The negotiations went pretty quickly. I’d had total control of the wedding plans – girls in peach lace, cheesecake dessert, gerbera daisies for the tables – so it seemed fair that my dream of an exotic, tropical honeymoon should perhaps take a back seat to his dream of flying his 1974 single-engine Citabria across the country. We would plan according to the prevailing winds and land our taildragger in remote, but friendly, airports. As we took off from Hayward on our first honeymoon morning, strapped in firmly with our parachutes and our headphones, my new husband turned to me with his boyish grin and announced over the roar of the engine, “I’m flying my plane!”
The first two days were magical. We flew directly to a castle outside of Yosemite where we played like royalty. Then we flew to Nevada City where we marveled at the moon which hung over the end of Main Street, on the edge of the horizon, during an art festival. So far, this planning on the fly was perfect.
On our last night in Nevada City we unfolded the aviation map, laying it across the queen-sized bed. The map was large and our bodies clung to the edges of the bed as we scoured over where we’d go next. Every possible destination was cross-checked with the thick book of airports which outlined important details. Our goal was to land someplace interesting, but we also had to adhere to time and weather. We could not fly in inclement weather and would not fly at night. We had no long-range goal, only to find the next destination, somewhere east. And there it was: Battle Mountain, Nevada! According to our book, there was a wealth of WWII history there and even a B-24 Bomber sitting on the runway.
Flying over the Nevada desert was hot and long. Boring even. Rob is an excellent pilot so as we approached Battle Mountain, he did a pass over to check out the landing strip and then touched down on the tarmac with hardly a bump. That landing was probably the best thing about Battle Mountain. The fabulous history turned out to be nothing more than a couple of WWII planes which we could only view from a distance. At best, the town was a truck stop, with one motel and a mediocre, dimly-lit Chinese restaurant across the street. Dinner there was only noteworthy in that afterwards my sweet husband got dreadfully sick and we were stuck in the motel for two days.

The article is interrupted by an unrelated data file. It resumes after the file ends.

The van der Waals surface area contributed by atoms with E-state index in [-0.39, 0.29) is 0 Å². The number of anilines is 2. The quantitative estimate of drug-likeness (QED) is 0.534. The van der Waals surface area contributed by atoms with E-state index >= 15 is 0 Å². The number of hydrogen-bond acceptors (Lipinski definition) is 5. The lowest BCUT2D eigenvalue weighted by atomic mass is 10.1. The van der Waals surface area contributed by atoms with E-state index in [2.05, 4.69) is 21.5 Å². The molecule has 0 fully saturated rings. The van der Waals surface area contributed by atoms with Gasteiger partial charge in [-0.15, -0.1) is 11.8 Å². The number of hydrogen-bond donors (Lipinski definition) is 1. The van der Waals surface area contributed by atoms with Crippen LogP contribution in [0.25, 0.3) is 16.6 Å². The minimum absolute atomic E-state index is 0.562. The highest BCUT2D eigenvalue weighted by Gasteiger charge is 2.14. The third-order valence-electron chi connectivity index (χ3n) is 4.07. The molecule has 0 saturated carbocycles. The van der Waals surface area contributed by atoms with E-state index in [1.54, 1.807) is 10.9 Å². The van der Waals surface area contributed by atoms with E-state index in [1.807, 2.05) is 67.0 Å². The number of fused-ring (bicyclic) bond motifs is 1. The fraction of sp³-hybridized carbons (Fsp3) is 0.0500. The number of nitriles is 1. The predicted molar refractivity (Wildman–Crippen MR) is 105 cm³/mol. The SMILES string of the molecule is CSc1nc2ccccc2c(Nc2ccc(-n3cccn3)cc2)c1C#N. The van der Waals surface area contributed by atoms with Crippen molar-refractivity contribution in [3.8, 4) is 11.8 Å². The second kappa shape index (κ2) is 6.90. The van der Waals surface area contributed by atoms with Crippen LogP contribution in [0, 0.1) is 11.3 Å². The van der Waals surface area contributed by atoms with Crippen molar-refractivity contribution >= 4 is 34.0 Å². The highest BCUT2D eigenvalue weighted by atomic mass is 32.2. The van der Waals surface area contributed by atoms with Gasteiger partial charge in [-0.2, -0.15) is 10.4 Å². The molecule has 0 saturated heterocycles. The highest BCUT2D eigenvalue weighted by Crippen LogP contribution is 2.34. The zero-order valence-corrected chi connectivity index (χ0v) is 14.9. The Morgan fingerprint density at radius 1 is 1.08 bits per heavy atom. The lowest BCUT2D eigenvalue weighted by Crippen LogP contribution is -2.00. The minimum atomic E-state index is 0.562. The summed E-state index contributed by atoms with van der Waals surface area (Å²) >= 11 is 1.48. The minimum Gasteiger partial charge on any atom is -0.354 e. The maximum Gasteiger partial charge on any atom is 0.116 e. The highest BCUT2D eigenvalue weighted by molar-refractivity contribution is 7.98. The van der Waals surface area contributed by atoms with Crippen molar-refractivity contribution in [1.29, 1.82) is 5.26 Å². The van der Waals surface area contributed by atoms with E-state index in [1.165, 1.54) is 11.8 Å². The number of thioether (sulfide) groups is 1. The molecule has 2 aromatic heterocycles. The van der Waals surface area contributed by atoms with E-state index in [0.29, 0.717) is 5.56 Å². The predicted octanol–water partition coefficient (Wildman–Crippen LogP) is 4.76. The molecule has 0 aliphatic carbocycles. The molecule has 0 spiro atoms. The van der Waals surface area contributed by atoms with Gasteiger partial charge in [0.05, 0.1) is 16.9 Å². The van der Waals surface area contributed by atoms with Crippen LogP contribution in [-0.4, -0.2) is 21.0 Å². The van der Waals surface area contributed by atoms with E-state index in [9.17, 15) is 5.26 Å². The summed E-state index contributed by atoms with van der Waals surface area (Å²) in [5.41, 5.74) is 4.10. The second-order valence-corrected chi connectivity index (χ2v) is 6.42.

Caring for Rob meant leaving him alone to sleep and be sick. I walked around the motel, checking out the vending machines in the lobby. I considered taking a dip in the lonely, concrete pool, but the line of trucks on the other side of the pool’s chain link fence only depressed me. I sunk into self-pity, convinced that every other newly married couple was being served tropical drinks in a luxurious setting. When Rob finally started feeling better, I instigated our first fight as a married couple: If we had just gone on a traditional honeymoon, we wouldn’t be dealing with Battle Mountain. Frustrated, and clearly stung, he grabbed the aviation map and said, “Fine, let’s go home and we’ll fly to Belize!”
Now it was my turn to be stunned, shocked really, because I didn’t really want to fly to Belize. I wanted this plan to work out. I wanted more romantic nights in magical places that we could only reach in his tiny two-seater plane. I wanted something completely our own. So, apologetically, and awkwardly, I opened up the massive map and asked, “Where do we go next?”
Through 20 years of marriage, Battle Mountain has become a metaphor for how we get through the hard times. We have learned that if done right, goodness comes from struggle. Battle Mountain yielded a flight to a sweet bed and breakfast in Yellowstone, where we sat in a hot tub on the roof and marveled at the Perseid Meteor Shower of 1996. That night, we foolishly tried to count the shooting stars. They were flying so fast and furiously, we lost track. With each star we managed to follow we made a wish, and with each wish, we built our dreams. The last 20 years, like those stars, have flown by, fast and furiously. It’s been a mixture of Battle-Mountain-like challenges and Perseid-Meteor-like showers of blessings. Looking back though, it’s been quite a journey — and we’re still flying.
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